Friday, February 04, 2005

Venezuela Separation of Powers is Dead. Is this the end of democracy?

I grew up in a young democracy called Venezuela. I remember how proud I was at the time that ours was the most democratic country in Latin America. I was proud that refugees from Chile, Argentina and Uruguay came to Venezuela in search of a good, democratic place to live. I remember their telling the awful stories of Pinochet and Videla, and I thought at the time, with a bit of arrogance, that that could never happen in Venezuela.

It has not happened, yet. Despite my dislike of President Hugo Chavez, I consider it irresponsible to equate him to one of those brutal dictators that flourished in the seventies in Latin America or to the eternal Fidel Castro in Cuba. To say that Chavez’s regime is comparable to the aforementioned cases is equivalent to belittling the suffering of the people of those countries. However, I used the word “yet” (in Spanish: por ahora), that brings special memories to Venezuelans... That was the word used by lieutenant colonel Chavez when he was captured after his failed coup attempt to imply that he would come back. That is the word that we all have in our minds when assessing the current state of our democracy.

In the Venezuela I knew, they taught us that one of the fundamental bases of our young democracy was the Separation of Powers. We learned that we had the President and his ministers, the Congress and the Courts and that all those elements of power had to be separated, independent, for a real democracy to flourish. At that time, the elections for President and for Congress were held at the same time and people would vote with two cards: the big one for the President and the small one for Congress. Each party had a different color. Instinctively many Venezuelans mixed the colors, so that too much power was not concentrated.

Recently, the Venezuelan National Assembly increased the number of Supreme Court Judges and nominated them using a single majority instead of the usual 2/3 of the vote, despite the protest of the opposition that constitutes a very large minority in the Assembly. We all knew that that was a dangerous move towards totalitarism and even international organizations like Human Rights Watch voiced their concern.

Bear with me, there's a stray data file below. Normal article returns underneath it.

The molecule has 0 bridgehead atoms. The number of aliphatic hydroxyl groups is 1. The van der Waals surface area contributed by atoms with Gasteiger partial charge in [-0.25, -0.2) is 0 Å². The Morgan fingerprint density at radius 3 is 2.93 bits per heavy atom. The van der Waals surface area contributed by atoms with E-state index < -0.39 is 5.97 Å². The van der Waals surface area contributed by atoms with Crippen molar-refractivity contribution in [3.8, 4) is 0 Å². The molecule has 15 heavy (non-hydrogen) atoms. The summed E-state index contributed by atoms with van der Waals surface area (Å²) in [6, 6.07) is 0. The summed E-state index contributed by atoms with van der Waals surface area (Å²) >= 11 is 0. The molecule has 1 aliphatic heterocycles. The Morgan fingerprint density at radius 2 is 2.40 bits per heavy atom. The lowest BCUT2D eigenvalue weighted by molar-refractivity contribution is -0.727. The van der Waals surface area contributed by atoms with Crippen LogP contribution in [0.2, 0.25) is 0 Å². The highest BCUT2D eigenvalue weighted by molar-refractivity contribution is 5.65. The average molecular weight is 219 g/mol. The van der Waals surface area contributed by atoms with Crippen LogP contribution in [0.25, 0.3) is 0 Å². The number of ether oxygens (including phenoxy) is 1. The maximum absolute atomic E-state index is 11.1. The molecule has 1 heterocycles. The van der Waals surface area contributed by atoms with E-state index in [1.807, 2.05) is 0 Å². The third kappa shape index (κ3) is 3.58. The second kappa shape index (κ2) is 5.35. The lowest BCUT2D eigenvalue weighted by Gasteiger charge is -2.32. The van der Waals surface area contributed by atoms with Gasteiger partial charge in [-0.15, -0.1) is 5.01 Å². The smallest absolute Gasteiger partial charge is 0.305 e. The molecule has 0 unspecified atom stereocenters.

Today, after reading the declarations of the newly elected Chief Justice of the Supreme Court, Omar Mora Diaz, I realized that what we feared has become a reality. This judge, of which writer Manuel Caballero exposed the “excellent credentials” (see also The Devil’s citation), was elected almost unanimously, with 30 votes, by the newly designated Court. This, per se, is a bad sign. It indicates vote collusion rather than independence of spirit.

The new Chief declared in the press conference that he agreed with the view of revising the Supreme Court sentence that stated that what happened on April 11, 2002 was a “power vacuum” and not a coup attempt. This is a controversial political issue that if accepted by the Court would create the precedent that no decision is ever final in Venezuela. If revoked, the decision would give the government the green light to charge many political enemies .To me, it is quite surprising that a judge would voice beforehand his opinions on what he knows may be a coming issue to be decided. Two possibilities come to my mind: either he is doing it on purpose to inhibit himself later and clean his hands of the responsibility of deciding over a political hot potato or he just does not care about justice independence.

He also gave opinions about the judges that were responsible for liberating the military personnel involved in the events of April 11, 2002. Today he stated that those judges had been suspended.

Justice Mora made another surprising announcement. He confirmed that from now on the directive of the Supreme Court will have regular meetings with the Parliament, representatives of the Citizens’ Power, the Minister of the Interior as well as the Minister of Justice and the president Hugo Chavez. Therefore, that cherished independence of powers that is so important in modern democracies and that I learned by heart when I was growing up in young democratic Venezuela has now been totally discarded by someone that is supposed to be the guardian of those principles.

Some readers may argue that this is not “yet” the end of democracy. To them, I would answer that Chavez has been strategically placing his pieces for six years and, after this latest move, we are rapidly closing the gap towards a full bloom totalitarian regime.

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